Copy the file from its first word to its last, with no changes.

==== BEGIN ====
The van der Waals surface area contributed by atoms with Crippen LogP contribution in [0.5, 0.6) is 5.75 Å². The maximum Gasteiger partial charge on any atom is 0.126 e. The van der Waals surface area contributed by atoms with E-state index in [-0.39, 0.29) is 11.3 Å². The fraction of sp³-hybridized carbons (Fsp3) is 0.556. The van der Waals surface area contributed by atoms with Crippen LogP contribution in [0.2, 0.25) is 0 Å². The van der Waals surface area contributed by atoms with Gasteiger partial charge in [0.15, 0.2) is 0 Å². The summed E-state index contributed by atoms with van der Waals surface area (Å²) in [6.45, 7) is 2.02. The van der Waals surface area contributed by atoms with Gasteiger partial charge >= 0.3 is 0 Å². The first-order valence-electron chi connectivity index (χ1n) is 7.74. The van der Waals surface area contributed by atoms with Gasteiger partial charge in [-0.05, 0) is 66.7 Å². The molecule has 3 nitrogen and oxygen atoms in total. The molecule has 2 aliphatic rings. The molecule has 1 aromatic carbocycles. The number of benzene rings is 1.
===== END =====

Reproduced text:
The van der Waals surface area contributed by atoms with Crippen LogP contribution in [0.5, 0.6) is 5.75 Å². The maximum Gasteiger partial charge on any atom is 0.126 e. The van der Waals surface area contributed by atoms with E-state index in [-0.39, 0.29) is 11.3 Å². The fraction of sp³-hybridized carbons (Fsp3) is 0.556. The van der Waals surface area contributed by atoms with Crippen LogP contribution in [0.2, 0.25) is 0 Å². The van der Waals surface area contributed by atoms with Gasteiger partial charge in [0.15, 0.2) is 0 Å². The summed E-state index contributed by atoms with van der Waals surface area (Å²) in [6.45, 7) is 2.02. The van der Waals surface area contributed by atoms with Gasteiger partial charge >= 0.3 is 0 Å². The first-order valence-electron chi connectivity index (χ1n) is 7.74. The van der Waals surface area contributed by atoms with Gasteiger partial charge in [-0.05, 0) is 66.7 Å². The molecule has 3 nitrogen and oxygen atoms in total. The molecule has 2 aliphatic rings. The molecule has 1 aromatic carbocycles. The number of benzene rings is 1.